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Arginase activity and levels of PGE-2 in lymph node in canine visceral leishmaniasis

Grant number: 13/14478-0
Support Opportunities:Scholarships in Brazil - Scientific Initiation
Effective date (Start): September 01, 2013
Effective date (End): August 31, 2014
Field of knowledge:Agronomical Sciences - Veterinary Medicine - Animal Clinics and Surgery
Principal Investigator:Valéria Marçal Felix de Lima
Grantee:Ricardo Gardim de Oliveira
Host Institution: Faculdade de Medicina Veterinária (FMVA). Universidade Estadual Paulista (UNESP). Campus de Araçatuba. Araçatuba , SP, Brazil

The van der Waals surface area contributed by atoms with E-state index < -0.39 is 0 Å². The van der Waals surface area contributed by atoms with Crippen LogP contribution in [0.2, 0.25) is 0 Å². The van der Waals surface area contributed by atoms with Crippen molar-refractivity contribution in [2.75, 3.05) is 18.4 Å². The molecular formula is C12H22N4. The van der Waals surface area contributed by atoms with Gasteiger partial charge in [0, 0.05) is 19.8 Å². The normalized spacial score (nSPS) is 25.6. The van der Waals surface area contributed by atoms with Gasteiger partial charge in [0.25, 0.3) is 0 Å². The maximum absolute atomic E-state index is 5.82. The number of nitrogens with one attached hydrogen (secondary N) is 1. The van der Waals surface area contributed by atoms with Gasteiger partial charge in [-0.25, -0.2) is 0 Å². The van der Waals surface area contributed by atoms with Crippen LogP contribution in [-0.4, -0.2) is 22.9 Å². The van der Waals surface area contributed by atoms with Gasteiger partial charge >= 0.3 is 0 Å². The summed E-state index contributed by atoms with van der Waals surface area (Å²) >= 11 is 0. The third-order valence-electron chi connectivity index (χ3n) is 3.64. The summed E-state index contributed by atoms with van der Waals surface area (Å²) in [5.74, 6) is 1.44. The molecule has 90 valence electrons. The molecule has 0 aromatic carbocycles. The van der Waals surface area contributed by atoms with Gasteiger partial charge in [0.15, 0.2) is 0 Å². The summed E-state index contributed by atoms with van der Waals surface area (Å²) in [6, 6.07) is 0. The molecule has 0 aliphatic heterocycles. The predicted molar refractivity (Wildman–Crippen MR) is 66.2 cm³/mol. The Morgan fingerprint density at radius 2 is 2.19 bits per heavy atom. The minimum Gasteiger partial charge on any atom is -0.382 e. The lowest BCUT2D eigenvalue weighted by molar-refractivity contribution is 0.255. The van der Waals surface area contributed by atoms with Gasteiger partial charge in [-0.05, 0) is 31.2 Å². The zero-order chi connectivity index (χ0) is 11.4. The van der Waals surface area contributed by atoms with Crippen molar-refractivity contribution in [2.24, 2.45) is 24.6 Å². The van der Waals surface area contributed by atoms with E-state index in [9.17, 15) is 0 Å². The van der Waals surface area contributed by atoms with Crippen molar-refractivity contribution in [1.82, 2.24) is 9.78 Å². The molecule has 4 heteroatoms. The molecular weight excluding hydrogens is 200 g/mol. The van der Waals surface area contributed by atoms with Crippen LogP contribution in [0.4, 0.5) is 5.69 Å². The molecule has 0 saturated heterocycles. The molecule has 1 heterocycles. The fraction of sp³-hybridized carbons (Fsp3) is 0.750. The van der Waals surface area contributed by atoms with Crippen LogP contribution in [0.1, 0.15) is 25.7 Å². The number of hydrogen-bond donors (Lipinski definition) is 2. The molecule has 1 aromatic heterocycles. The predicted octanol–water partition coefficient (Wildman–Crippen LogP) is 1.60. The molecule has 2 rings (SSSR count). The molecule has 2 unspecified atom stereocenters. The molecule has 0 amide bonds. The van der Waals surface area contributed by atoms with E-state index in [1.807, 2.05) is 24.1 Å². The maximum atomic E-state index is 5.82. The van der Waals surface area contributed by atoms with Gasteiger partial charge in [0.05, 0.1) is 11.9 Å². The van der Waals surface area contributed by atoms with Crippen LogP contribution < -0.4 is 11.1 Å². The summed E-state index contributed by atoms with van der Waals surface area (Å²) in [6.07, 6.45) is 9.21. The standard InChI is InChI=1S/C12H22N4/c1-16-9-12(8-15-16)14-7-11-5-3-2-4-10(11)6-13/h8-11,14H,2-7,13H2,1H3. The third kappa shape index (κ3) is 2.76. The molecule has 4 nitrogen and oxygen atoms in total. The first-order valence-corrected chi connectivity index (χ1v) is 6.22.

Visceral Leishmaniasis is a chronic disease and often fatal if left untreated. According to the Department of Epidemiological Surveillance of the State of São Paulo the disease is expanding with a high mortality rate and the Araçatuba region has the largest number of cases in the state. Dogs have epidemiological importance in endemic areas because they are the domestic reservoir of visceral leishmaniasis, also the infected dog is a potent transmitter of the parasite to humans through the sandfly vector (Lutzomyia longipalpis), and because the canine disease is more prevalent than the human disease, canine cases usually precede human cases. The progression of canine infection is accompanied by a failure of cellular immunity to apoptosis of T lymphocytes and production of cytokines which suppress the microbicidal function of macrophages. The suppression of T cells is well documented, however the mechanisms that lead to failure in the immune response are poorly understood. An important element in the regulation of immune responses is arginase 1, an enzyme that appears impaired function of T cells, and production of NO by macrophages. Furthermore arginase activity is stimulated by PGE-2. In experimental models infected by Leishmania donovani the increased production of PGE2 impaired T cell function but no study has evaluated whether suppression of cellular responses in dogs with canine visceral leishmaniasis is related to these molecules. Thus intends to verify if the naturally infected dogs immune cellular immunity failure is related to the increased of PGE2 production and L-arginine metabolism. (AU)

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